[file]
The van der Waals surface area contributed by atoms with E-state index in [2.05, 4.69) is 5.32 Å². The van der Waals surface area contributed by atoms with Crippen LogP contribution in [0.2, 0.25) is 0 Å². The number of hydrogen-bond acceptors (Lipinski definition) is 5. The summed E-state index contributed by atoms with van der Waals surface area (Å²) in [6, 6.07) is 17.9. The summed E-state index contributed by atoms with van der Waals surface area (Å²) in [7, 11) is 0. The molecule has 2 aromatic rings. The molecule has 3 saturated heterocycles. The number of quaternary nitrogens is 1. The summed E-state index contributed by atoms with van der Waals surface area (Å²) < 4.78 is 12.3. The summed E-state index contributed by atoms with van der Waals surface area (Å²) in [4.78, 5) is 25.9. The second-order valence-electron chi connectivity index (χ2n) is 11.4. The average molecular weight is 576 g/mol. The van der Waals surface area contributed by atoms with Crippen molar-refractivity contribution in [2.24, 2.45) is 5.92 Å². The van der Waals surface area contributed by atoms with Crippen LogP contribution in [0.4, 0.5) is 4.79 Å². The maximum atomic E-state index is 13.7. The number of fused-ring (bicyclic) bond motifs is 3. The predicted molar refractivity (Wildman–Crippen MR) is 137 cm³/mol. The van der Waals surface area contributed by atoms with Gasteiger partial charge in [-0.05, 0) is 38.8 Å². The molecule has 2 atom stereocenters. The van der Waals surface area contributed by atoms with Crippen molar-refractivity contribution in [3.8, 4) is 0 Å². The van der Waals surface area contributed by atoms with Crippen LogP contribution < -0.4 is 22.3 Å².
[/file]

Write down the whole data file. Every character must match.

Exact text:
The van der Waals surface area contributed by atoms with E-state index in [2.05, 4.69) is 5.32 Å². The van der Waals surface area contributed by atoms with Crippen LogP contribution in [0.2, 0.25) is 0 Å². The number of hydrogen-bond acceptors (Lipinski definition) is 5. The summed E-state index contributed by atoms with van der Waals surface area (Å²) in [6, 6.07) is 17.9. The summed E-state index contributed by atoms with van der Waals surface area (Å²) in [7, 11) is 0. The molecule has 2 aromatic rings. The molecule has 3 saturated heterocycles. The number of quaternary nitrogens is 1. The summed E-state index contributed by atoms with van der Waals surface area (Å²) < 4.78 is 12.3. The summed E-state index contributed by atoms with van der Waals surface area (Å²) in [4.78, 5) is 25.9. The second-order valence-electron chi connectivity index (χ2n) is 11.4. The average molecular weight is 576 g/mol. The van der Waals surface area contributed by atoms with Crippen molar-refractivity contribution in [2.24, 2.45) is 5.92 Å². The van der Waals surface area contributed by atoms with Crippen LogP contribution in [0.4, 0.5) is 4.79 Å². The maximum atomic E-state index is 13.7. The number of fused-ring (bicyclic) bond motifs is 3. The predicted molar refractivity (Wildman–Crippen MR) is 137 cm³/mol. The van der Waals surface area contributed by atoms with Gasteiger partial charge in [-0.05, 0) is 38.8 Å². The molecule has 2 atom stereocenters. The van der Waals surface area contributed by atoms with Crippen molar-refractivity contribution in [3.8, 4) is 0 Å². The van der Waals surface area contributed by atoms with Crippen LogP contribution < -0.4 is 22.3 Å².